The Eve of Destruction…of Fear!

Barry McGuire sang the iconic song, The Eve of Destruction, in 1965, two years after the Kennedy assassination, when we were immersed in Vietnam and civil rights, and three years before the assassinations of Martin Luther King and Robert Kennedy.  The 60’s were a decade of change, turmoil and fear – sound familiar?

I think back about how we were all manipulated by fear back then, especially during the Cuban missile crisis: fear of the Russians, fear of the bomb. I remember, as school children, the completely ridiculous ‘duck and cover’ exercises we were forced to practice. I remember being out in the schoolyard and being fearful of every plane that flew overhead; afraid that it was the Russians coming to drop the bomb on us.  And we didn’t even have 24-hour news networks with nonstop talking heads telling us who to fear, how afraid we should be, and who was to blame for not keeping us ‘safe.’ To their credit, TV news anchors and journalists back in the ‘60’s behaved with much more dignity and impartiality than what we see today, and yes, the Cuban missile crisis was a difficult time, but fear still sells ratings and so we’ve seen the atmosphere of fear escalate, especially since 9/11. More wars, more money spent on death and destruction. Has the fear abated with all these efforts – even with the elimination of Bin Laden? Of course not. Even if we didn’t have a financial crisis going on right now, there would still be media attention focused on something to provoke fear in our hearts; look at immigration reform. If you really think about it and look beyond the rhetoric, you will see that we are being manipulated to regard anyone who is not ‘American’ as a threat. And it’s not just the politicians or the media, organized religions rank pretty high on the list of fear mongering.

Unfortunately, we cling to the material world as if it were our lifeboat. It’s not. When the stock market crashed in 1929, people threw themselves out of windows. Their identity was so wrapped up in what they had that they couldn’t live with the fear that loss provoked.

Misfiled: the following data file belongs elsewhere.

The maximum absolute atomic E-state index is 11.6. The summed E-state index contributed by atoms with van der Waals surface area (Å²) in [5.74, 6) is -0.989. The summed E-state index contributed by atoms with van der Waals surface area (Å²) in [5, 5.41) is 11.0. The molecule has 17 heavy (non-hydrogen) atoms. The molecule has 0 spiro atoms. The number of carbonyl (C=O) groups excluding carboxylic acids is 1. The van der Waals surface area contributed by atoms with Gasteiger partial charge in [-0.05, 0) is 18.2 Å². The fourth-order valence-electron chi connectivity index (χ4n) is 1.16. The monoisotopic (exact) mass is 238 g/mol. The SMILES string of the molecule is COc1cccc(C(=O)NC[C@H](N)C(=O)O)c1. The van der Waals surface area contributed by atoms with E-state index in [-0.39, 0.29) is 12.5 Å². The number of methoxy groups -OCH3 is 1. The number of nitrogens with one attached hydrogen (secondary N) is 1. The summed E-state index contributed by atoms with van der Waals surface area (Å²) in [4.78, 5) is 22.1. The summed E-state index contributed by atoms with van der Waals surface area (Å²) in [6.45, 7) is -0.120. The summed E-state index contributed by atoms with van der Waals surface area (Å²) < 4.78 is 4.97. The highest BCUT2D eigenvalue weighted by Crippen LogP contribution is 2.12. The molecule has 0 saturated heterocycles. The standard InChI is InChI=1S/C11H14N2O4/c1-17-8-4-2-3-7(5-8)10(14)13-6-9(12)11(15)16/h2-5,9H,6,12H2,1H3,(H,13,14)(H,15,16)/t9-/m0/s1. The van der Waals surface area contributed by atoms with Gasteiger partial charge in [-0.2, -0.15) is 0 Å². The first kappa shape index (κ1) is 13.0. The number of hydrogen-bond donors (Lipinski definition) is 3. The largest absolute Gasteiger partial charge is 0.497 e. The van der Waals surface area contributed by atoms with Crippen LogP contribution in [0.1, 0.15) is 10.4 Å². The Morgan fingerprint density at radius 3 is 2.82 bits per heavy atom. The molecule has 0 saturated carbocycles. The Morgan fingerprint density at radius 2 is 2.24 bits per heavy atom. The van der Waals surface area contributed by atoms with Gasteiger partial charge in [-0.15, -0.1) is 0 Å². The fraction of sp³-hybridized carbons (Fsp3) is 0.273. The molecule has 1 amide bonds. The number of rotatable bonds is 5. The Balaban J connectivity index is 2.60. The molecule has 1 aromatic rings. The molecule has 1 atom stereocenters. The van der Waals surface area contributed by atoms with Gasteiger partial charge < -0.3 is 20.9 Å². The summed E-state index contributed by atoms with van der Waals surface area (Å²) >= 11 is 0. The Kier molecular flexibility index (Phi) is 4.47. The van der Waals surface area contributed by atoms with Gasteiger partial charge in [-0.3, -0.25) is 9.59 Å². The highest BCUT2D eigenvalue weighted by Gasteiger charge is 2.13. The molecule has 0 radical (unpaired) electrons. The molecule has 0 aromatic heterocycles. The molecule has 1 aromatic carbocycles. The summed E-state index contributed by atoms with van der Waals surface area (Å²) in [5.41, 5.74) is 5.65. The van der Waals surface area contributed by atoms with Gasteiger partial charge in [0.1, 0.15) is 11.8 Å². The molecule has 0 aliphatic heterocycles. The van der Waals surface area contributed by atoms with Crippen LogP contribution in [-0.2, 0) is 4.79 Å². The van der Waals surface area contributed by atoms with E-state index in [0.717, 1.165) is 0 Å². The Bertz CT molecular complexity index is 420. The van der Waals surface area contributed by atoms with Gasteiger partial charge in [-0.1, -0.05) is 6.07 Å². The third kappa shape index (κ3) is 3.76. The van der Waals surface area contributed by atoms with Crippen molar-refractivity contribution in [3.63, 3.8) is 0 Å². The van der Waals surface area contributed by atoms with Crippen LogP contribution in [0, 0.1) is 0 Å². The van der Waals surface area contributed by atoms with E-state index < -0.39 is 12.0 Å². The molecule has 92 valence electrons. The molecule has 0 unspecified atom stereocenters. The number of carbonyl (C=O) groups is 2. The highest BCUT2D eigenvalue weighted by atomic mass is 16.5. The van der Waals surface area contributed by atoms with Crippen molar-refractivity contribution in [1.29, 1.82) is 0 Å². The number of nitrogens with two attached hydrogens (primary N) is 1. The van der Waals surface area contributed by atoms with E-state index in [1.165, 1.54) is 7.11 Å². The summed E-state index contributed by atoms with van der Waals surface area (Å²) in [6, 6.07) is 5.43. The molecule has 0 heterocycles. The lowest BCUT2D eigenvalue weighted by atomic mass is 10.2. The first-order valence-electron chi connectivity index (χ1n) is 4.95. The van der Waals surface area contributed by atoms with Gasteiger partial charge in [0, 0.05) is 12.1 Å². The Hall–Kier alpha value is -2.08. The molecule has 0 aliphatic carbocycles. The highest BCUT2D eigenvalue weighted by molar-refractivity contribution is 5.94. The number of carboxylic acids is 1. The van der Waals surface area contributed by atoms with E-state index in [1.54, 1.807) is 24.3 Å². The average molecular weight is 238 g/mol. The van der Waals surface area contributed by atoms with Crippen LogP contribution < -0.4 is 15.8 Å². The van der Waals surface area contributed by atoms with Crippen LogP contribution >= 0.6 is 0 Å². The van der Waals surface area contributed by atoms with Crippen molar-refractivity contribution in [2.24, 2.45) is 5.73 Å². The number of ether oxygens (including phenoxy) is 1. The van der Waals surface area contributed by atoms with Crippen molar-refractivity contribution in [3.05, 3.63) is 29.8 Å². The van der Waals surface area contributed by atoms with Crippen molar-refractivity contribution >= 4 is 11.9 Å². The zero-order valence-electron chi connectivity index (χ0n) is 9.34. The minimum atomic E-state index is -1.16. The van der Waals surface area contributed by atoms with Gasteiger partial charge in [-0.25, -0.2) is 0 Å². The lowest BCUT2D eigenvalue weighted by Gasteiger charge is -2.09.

What does this have to do with non-duality? Quite frankly – everything. Fear keeps the illusion of separation alive.  You cannot experience ‘Oneness’ (non-duality) while you are in the state of fear. It’s impossible.  And, some will say, that’s the way ‘they’ want to keep it. Who are ‘they?’ – I’ll let you figure that out for yourselves.  If you keep the masses in fear you can continue your control of them. It’s that simple.

There are two types of fear: fear that we internalize and fear that we externalize. The internalized fear results in panic, anxiety, obsession, compulsion, and worry. The externalized fear creates the hate and violence we see on so many levels of society.  This type of dysfunction, whether it’s internal or external, all stems from the incorrect notion that the ego is in charge and the material world is all there is.

When we get out of our egos, through meditation or other exercises that promote a state of non-duality, we are no longer afraid because we are tapping into that part of ourselves that is real and indestructible.  We no longer see others or situations as threatening.

Remember, it’s a matter of perception. It’s not what happens to us that we should worry about, but our reaction to what happens. So cultivate tolerance, compassion, and your inner life. We are on the eve of the destruction of fear.

The Sound of Silence

“Hello darkness my old friend ……..” is the opening line of Simon and Garfunkel’s famous song The Sound(s) of Silence.” I enjoyed listening to the duo’s music in the second half of the ‘60’s, as it appealed to my poetic sensitivities.

Of course, the song title’s meaning for me has changed over the decades. The more I delve the depths of reality, the more I crave those sounds of silence, because that’s where it’s happening. That’s where the action is. Action in inaction? Sounds in silence?  Yes, reality is full of paradoxes, but one thing is for sure: the volumes of information conveyed or found in the silence when you contemplate/meditate is astonishing and the ways in which truth (information) is communicated is unique to each person.

There is a saying that meditation can’t be taught, but it can be learned. Though there are many different kinds of meditation, the method is only the tool, the map, to help the seeker reach those states of quiet. The silence and what is learned in the silence is the journey. It’s like walking a labyrinth. The path is set (in stone) but the journey is unique to each who walk it. The first time I walked a labyrinth, which, by the way, is done in complete silence, I was astounded by the ‘impressions’ that were brought into my awareness.  And each time I’ve walked a labyrinth, the journey has been different.

Labyrinth at the National Headquarters of the Theosophical Society in America